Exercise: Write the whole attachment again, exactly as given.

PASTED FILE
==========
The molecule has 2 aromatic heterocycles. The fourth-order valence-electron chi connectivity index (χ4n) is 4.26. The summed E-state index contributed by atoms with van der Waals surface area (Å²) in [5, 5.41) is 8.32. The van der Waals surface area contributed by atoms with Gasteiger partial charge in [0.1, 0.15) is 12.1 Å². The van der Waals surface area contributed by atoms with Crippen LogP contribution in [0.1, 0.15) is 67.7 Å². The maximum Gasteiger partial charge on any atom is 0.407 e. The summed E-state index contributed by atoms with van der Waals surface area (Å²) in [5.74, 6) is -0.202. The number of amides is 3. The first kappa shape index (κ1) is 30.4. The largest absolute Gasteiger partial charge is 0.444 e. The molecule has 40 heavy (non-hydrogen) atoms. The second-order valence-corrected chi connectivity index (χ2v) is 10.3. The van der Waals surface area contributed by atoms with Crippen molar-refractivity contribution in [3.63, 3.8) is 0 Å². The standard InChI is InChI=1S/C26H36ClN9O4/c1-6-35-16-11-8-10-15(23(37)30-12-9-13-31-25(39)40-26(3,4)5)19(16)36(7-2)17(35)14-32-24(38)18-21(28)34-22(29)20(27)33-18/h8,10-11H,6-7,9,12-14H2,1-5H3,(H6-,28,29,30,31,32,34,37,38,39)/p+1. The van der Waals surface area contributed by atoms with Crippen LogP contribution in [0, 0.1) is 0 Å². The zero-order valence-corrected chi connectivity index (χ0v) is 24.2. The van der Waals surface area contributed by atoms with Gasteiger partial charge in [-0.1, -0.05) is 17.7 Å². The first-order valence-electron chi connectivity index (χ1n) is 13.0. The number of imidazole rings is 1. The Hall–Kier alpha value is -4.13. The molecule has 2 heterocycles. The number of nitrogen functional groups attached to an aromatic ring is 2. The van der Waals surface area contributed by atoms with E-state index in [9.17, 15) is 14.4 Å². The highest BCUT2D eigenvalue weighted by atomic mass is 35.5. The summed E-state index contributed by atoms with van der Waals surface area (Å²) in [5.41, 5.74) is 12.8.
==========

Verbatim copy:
The molecule has 2 aromatic heterocycles. The fourth-order valence-electron chi connectivity index (χ4n) is 4.26. The summed E-state index contributed by atoms with van der Waals surface area (Å²) in [5, 5.41) is 8.32. The van der Waals surface area contributed by atoms with Gasteiger partial charge in [0.1, 0.15) is 12.1 Å². The van der Waals surface area contributed by atoms with Crippen LogP contribution in [0.1, 0.15) is 67.7 Å². The maximum Gasteiger partial charge on any atom is 0.407 e. The summed E-state index contributed by atoms with van der Waals surface area (Å²) in [5.74, 6) is -0.202. The number of amides is 3. The first kappa shape index (κ1) is 30.4. The largest absolute Gasteiger partial charge is 0.444 e. The molecule has 40 heavy (non-hydrogen) atoms. The second-order valence-corrected chi connectivity index (χ2v) is 10.3. The van der Waals surface area contributed by atoms with Crippen molar-refractivity contribution in [3.63, 3.8) is 0 Å². The standard InChI is InChI=1S/C26H36ClN9O4/c1-6-35-16-11-8-10-15(23(37)30-12-9-13-31-25(39)40-26(3,4)5)19(16)36(7-2)17(35)14-32-24(38)18-21(28)34-22(29)20(27)33-18/h8,10-11H,6-7,9,12-14H2,1-5H3,(H6-,28,29,30,31,32,34,37,38,39)/p+1. The van der Waals surface area contributed by atoms with Crippen LogP contribution in [0, 0.1) is 0 Å². The zero-order valence-corrected chi connectivity index (χ0v) is 24.2. The van der Waals surface area contributed by atoms with Gasteiger partial charge in [-0.1, -0.05) is 17.7 Å². The first-order valence-electron chi connectivity index (χ1n) is 13.0. The number of imidazole rings is 1. The Hall–Kier alpha value is -4.13. The molecule has 2 heterocycles. The number of nitrogen functional groups attached to an aromatic ring is 2. The van der Waals surface area contributed by atoms with E-state index in [9.17, 15) is 14.4 Å². The highest BCUT2D eigenvalue weighted by atomic mass is 35.5. The summed E-state index contributed by atoms with van der Waals surface area (Å²) in [5.41, 5.74) is 12.8.